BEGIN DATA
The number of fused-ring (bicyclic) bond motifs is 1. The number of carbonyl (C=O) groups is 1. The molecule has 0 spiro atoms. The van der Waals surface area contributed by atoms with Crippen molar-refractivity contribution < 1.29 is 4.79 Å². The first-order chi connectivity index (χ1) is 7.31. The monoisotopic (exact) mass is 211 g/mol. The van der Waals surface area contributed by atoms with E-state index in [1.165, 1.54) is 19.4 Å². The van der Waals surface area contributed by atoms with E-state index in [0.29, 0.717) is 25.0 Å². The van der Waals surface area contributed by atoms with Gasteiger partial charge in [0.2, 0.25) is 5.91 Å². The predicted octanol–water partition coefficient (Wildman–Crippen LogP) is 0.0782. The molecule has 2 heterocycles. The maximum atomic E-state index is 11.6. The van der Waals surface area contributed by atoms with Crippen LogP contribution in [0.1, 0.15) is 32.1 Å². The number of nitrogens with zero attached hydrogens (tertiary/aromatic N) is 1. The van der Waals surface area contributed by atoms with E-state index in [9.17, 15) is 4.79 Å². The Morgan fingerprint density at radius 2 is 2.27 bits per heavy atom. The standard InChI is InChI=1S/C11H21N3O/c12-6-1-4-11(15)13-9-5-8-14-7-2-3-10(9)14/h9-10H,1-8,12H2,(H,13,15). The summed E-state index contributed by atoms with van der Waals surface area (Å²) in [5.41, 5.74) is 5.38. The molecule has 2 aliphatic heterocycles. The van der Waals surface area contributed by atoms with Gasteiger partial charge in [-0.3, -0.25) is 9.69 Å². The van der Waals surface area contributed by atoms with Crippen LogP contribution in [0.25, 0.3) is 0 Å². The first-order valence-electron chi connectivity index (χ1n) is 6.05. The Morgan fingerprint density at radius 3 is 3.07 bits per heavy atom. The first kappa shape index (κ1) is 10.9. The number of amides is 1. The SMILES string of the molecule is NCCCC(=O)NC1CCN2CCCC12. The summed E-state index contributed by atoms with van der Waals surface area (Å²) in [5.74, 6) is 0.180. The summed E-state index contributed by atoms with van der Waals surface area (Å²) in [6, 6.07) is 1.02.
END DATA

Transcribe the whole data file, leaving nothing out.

The number of fused-ring (bicyclic) bond motifs is 1. The number of carbonyl (C=O) groups is 1. The molecule has 0 spiro atoms. The van der Waals surface area contributed by atoms with Crippen molar-refractivity contribution < 1.29 is 4.79 Å². The first-order chi connectivity index (χ1) is 7.31. The monoisotopic (exact) mass is 211 g/mol. The van der Waals surface area contributed by atoms with E-state index in [1.165, 1.54) is 19.4 Å². The van der Waals surface area contributed by atoms with E-state index in [0.29, 0.717) is 25.0 Å². The van der Waals surface area contributed by atoms with Gasteiger partial charge in [0.2, 0.25) is 5.91 Å². The predicted octanol–water partition coefficient (Wildman–Crippen LogP) is 0.0782. The molecule has 2 heterocycles. The maximum atomic E-state index is 11.6. The van der Waals surface area contributed by atoms with Crippen LogP contribution in [0.1, 0.15) is 32.1 Å². The number of nitrogens with zero attached hydrogens (tertiary/aromatic N) is 1. The van der Waals surface area contributed by atoms with E-state index in [9.17, 15) is 4.79 Å². The Morgan fingerprint density at radius 2 is 2.27 bits per heavy atom. The standard InChI is InChI=1S/C11H21N3O/c12-6-1-4-11(15)13-9-5-8-14-7-2-3-10(9)14/h9-10H,1-8,12H2,(H,13,15). The summed E-state index contributed by atoms with van der Waals surface area (Å²) in [5.41, 5.74) is 5.38. The molecule has 2 aliphatic heterocycles. The van der Waals surface area contributed by atoms with Gasteiger partial charge in [-0.3, -0.25) is 9.69 Å². The van der Waals surface area contributed by atoms with Crippen LogP contribution in [0.25, 0.3) is 0 Å². The first-order valence-electron chi connectivity index (χ1n) is 6.05. The Morgan fingerprint density at radius 3 is 3.07 bits per heavy atom. The first kappa shape index (κ1) is 10.9. The number of amides is 1. The SMILES string of the molecule is NCCCC(=O)NC1CCN2CCCC12. The summed E-state index contributed by atoms with van der Waals surface area (Å²) in [5.74, 6) is 0.180. The summed E-state index contributed by atoms with van der Waals surface area (Å²) in [6, 6.07) is 1.02.